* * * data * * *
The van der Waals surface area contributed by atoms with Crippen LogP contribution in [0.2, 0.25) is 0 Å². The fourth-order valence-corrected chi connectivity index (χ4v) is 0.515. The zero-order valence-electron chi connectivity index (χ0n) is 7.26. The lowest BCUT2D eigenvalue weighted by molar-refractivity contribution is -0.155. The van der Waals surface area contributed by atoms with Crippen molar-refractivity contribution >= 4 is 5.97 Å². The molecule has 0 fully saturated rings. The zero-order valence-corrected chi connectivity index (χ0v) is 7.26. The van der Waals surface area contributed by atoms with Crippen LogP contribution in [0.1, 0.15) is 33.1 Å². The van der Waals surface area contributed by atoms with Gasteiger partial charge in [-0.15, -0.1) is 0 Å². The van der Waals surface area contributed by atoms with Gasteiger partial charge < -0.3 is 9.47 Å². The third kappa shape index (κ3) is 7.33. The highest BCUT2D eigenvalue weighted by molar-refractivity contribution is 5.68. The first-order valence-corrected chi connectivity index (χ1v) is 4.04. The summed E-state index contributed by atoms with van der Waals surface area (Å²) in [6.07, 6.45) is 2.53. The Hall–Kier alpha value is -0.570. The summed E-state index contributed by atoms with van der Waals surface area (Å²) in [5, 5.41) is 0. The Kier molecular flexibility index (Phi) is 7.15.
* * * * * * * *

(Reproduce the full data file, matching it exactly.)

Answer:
The van der Waals surface area contributed by atoms with Crippen LogP contribution in [0.2, 0.25) is 0 Å². The fourth-order valence-corrected chi connectivity index (χ4v) is 0.515. The zero-order valence-electron chi connectivity index (χ0n) is 7.26. The lowest BCUT2D eigenvalue weighted by molar-refractivity contribution is -0.155. The van der Waals surface area contributed by atoms with Crippen molar-refractivity contribution >= 4 is 5.97 Å². The molecule has 0 fully saturated rings. The zero-order valence-corrected chi connectivity index (χ0v) is 7.26. The van der Waals surface area contributed by atoms with Crippen LogP contribution in [0.1, 0.15) is 33.1 Å². The van der Waals surface area contributed by atoms with Gasteiger partial charge in [-0.15, -0.1) is 0 Å². The van der Waals surface area contributed by atoms with Gasteiger partial charge < -0.3 is 9.47 Å². The third kappa shape index (κ3) is 7.33. The highest BCUT2D eigenvalue weighted by molar-refractivity contribution is 5.68. The first-order valence-corrected chi connectivity index (χ1v) is 4.04. The summed E-state index contributed by atoms with van der Waals surface area (Å²) in [6.07, 6.45) is 2.53. The Hall–Kier alpha value is -0.570. The summed E-state index contributed by atoms with van der Waals surface area (Å²) in [5, 5.41) is 0. The Kier molecular flexibility index (Phi) is 7.15.